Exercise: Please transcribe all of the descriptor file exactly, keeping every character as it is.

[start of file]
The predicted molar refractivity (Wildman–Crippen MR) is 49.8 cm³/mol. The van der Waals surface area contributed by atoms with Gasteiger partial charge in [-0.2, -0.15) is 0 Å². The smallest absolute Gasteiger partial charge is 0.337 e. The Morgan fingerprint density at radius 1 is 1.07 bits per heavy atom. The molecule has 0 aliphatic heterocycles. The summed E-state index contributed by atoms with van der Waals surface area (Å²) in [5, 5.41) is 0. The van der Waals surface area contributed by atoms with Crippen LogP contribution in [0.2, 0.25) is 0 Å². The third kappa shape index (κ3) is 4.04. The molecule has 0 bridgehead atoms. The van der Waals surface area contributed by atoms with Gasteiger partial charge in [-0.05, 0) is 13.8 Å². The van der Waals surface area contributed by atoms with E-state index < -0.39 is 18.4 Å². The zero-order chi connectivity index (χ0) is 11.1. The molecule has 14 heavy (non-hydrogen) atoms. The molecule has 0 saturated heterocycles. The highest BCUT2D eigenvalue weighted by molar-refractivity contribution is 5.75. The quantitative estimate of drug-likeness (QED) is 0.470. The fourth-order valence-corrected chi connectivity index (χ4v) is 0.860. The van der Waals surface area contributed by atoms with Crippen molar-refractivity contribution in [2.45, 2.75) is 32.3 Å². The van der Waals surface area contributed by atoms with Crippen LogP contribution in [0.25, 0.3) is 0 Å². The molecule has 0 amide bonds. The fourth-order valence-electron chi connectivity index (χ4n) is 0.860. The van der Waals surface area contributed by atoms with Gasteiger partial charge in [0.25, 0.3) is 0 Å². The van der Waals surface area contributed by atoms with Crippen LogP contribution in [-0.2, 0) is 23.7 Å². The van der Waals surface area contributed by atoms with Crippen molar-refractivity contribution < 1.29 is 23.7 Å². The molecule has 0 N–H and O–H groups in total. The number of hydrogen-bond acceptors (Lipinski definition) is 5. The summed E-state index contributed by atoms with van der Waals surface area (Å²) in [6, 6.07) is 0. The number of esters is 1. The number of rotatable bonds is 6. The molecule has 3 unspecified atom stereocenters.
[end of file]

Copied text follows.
The predicted molar refractivity (Wildman–Crippen MR) is 49.8 cm³/mol. The van der Waals surface area contributed by atoms with Gasteiger partial charge in [-0.2, -0.15) is 0 Å². The smallest absolute Gasteiger partial charge is 0.337 e. The Morgan fingerprint density at radius 1 is 1.07 bits per heavy atom. The molecule has 0 aliphatic heterocycles. The summed E-state index contributed by atoms with van der Waals surface area (Å²) in [5, 5.41) is 0. The van der Waals surface area contributed by atoms with Crippen LogP contribution in [0.2, 0.25) is 0 Å². The third kappa shape index (κ3) is 4.04. The molecule has 0 bridgehead atoms. The van der Waals surface area contributed by atoms with Gasteiger partial charge in [-0.05, 0) is 13.8 Å². The van der Waals surface area contributed by atoms with E-state index < -0.39 is 18.4 Å². The zero-order chi connectivity index (χ0) is 11.1. The molecule has 14 heavy (non-hydrogen) atoms. The molecule has 0 saturated heterocycles. The highest BCUT2D eigenvalue weighted by molar-refractivity contribution is 5.75. The quantitative estimate of drug-likeness (QED) is 0.470. The fourth-order valence-corrected chi connectivity index (χ4v) is 0.860. The van der Waals surface area contributed by atoms with Crippen molar-refractivity contribution in [2.45, 2.75) is 32.3 Å². The van der Waals surface area contributed by atoms with Crippen LogP contribution in [0.25, 0.3) is 0 Å². The molecule has 0 amide bonds. The fourth-order valence-electron chi connectivity index (χ4n) is 0.860. The van der Waals surface area contributed by atoms with Gasteiger partial charge in [0.25, 0.3) is 0 Å². The van der Waals surface area contributed by atoms with Crippen LogP contribution in [-0.2, 0) is 23.7 Å². The van der Waals surface area contributed by atoms with Crippen molar-refractivity contribution < 1.29 is 23.7 Å². The molecule has 0 N–H and O–H groups in total. The number of hydrogen-bond acceptors (Lipinski definition) is 5. The summed E-state index contributed by atoms with van der Waals surface area (Å²) in [6, 6.07) is 0. The number of esters is 1. The number of rotatable bonds is 6. The molecule has 3 unspecified atom stereocenters.